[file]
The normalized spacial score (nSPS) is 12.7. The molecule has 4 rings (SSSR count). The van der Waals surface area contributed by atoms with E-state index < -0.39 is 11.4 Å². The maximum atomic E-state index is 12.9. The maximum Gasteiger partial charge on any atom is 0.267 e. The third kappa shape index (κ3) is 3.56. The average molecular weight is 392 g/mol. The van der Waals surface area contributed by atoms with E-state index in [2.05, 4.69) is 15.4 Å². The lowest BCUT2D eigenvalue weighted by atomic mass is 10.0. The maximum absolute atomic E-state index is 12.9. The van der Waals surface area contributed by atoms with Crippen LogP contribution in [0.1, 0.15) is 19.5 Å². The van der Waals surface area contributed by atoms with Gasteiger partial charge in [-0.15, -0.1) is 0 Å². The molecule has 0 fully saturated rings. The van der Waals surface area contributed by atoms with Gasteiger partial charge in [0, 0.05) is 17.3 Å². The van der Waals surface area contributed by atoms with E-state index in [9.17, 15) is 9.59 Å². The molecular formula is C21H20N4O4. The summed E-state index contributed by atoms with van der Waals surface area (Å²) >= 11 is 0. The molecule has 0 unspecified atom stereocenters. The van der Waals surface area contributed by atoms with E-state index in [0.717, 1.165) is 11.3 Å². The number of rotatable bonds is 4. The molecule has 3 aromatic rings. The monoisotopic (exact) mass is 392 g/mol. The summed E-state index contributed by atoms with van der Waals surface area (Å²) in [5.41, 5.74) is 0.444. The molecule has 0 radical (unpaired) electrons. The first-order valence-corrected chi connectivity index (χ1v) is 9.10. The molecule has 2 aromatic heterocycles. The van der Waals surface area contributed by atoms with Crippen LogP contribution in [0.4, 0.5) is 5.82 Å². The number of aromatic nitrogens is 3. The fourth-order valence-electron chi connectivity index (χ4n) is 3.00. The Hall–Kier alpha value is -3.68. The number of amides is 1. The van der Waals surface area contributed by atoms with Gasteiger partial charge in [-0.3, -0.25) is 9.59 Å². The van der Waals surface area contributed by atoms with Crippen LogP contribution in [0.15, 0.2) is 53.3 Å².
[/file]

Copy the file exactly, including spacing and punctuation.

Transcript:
The normalized spacial score (nSPS) is 12.7. The molecule has 4 rings (SSSR count). The van der Waals surface area contributed by atoms with E-state index < -0.39 is 11.4 Å². The maximum atomic E-state index is 12.9. The maximum Gasteiger partial charge on any atom is 0.267 e. The third kappa shape index (κ3) is 3.56. The average molecular weight is 392 g/mol. The van der Waals surface area contributed by atoms with E-state index in [2.05, 4.69) is 15.4 Å². The lowest BCUT2D eigenvalue weighted by atomic mass is 10.0. The maximum absolute atomic E-state index is 12.9. The van der Waals surface area contributed by atoms with Crippen LogP contribution in [0.1, 0.15) is 19.5 Å². The van der Waals surface area contributed by atoms with Gasteiger partial charge in [-0.15, -0.1) is 0 Å². The molecule has 0 fully saturated rings. The van der Waals surface area contributed by atoms with Gasteiger partial charge in [0, 0.05) is 17.3 Å². The van der Waals surface area contributed by atoms with E-state index in [9.17, 15) is 9.59 Å². The molecular formula is C21H20N4O4. The summed E-state index contributed by atoms with van der Waals surface area (Å²) >= 11 is 0. The molecule has 0 unspecified atom stereocenters. The van der Waals surface area contributed by atoms with E-state index in [0.717, 1.165) is 11.3 Å². The number of rotatable bonds is 4. The molecule has 3 aromatic rings. The monoisotopic (exact) mass is 392 g/mol. The summed E-state index contributed by atoms with van der Waals surface area (Å²) in [5.41, 5.74) is 0.444. The molecule has 0 radical (unpaired) electrons. The first-order valence-corrected chi connectivity index (χ1v) is 9.10. The molecule has 2 aromatic heterocycles. The van der Waals surface area contributed by atoms with Crippen LogP contribution in [0.4, 0.5) is 5.82 Å². The number of aromatic nitrogens is 3. The fourth-order valence-electron chi connectivity index (χ4n) is 3.00. The Hall–Kier alpha value is -3.68. The number of amides is 1. The van der Waals surface area contributed by atoms with Gasteiger partial charge in [-0.3, -0.25) is 9.59 Å². The van der Waals surface area contributed by atoms with Crippen LogP contribution in [0.15, 0.2) is 53.3 Å².